Some ND students obsess over exercise
Eileen Duffy | Thursday, September 9, 2004
In trying to avoid the frightening “obese American” image, some Notre Dame students are eating far too little and exercising their bodies into oblivion.
American’s new obsession with nutrition might just be scaring Notre Dame students into the opposite problem of eating disorders and overzealous exercise.
For every value meal ordered at Notre Dame’s Burger King, there is another order placed for the 300-calorie salad. For every idle dorm TV watcher, there is a fervent runner straining to lose those extra pounds.
According to the National Eating Disorders Association, as many as 10 million women and one million men are struggling with an eating disorder. Seventeen percent of the 785 students who sought counseling last year at Notre Dame reported an eating concern.
“It’s definitely an issue that we have growing concerns about here on campus,” said Sister Susan Dunn, rectress of Lyons Hall. “Prior to students coming back to campus, all hall staff members have a presentation on body image, stress, self-esteem, and the relationship between those and eating disorders.”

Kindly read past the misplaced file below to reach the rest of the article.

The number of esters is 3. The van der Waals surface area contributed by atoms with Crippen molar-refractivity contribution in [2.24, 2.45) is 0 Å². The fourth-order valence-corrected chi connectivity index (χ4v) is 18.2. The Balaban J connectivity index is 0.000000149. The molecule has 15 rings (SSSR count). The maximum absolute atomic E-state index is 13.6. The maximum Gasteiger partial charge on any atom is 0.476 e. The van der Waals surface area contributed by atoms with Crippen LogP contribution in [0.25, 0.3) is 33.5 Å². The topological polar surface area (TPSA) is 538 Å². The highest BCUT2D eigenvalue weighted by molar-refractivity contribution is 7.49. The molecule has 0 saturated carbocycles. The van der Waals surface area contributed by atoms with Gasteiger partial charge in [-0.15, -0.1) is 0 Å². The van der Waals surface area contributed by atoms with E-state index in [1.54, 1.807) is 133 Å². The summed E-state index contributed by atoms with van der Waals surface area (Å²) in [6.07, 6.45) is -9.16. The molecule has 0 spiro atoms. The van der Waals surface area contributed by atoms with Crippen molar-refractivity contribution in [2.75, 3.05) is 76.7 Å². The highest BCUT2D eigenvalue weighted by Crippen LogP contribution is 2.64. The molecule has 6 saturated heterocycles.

Valerie Staples, eating disorder specialist at the University Counseling Center, echoed the sentiment that eating disorders are about more than food and weight – they often stem from the inability to express certain emotions.
“Some of my patients, rather than saying they felt angry or sad, would simply say, ‘I felt fat.’ Counting calories or running can be another way of communicating those emotions,” she said.
The need for control also factors into eating problems and obsessive exercising
“It’s not the amount of time someone exercises, it’s the role that exercising plays in their life,” Staples said. “If they aren’t able to exercise, they become angry, anxious, or guilty. They think I’ve got to burn off those calories or lose that weight. That’s the mindset that is problematic.”
Another issue lies in the number of former high school athletes. 75 percent of the student body participated in varsity high school athletics, and the absence of daily workouts might force such students to try to lose weight in unhealthy ways.
Recognizing the various issues that are associated with eating disorders, the University offers a multi-disciplinary treatment – counseling (individual or group therapy), nutritional (meeting with a dietician) and medical (through the health center).
“There is no good or bad food,” Staples said. “It’s okay to have a Milky Way sometimes.”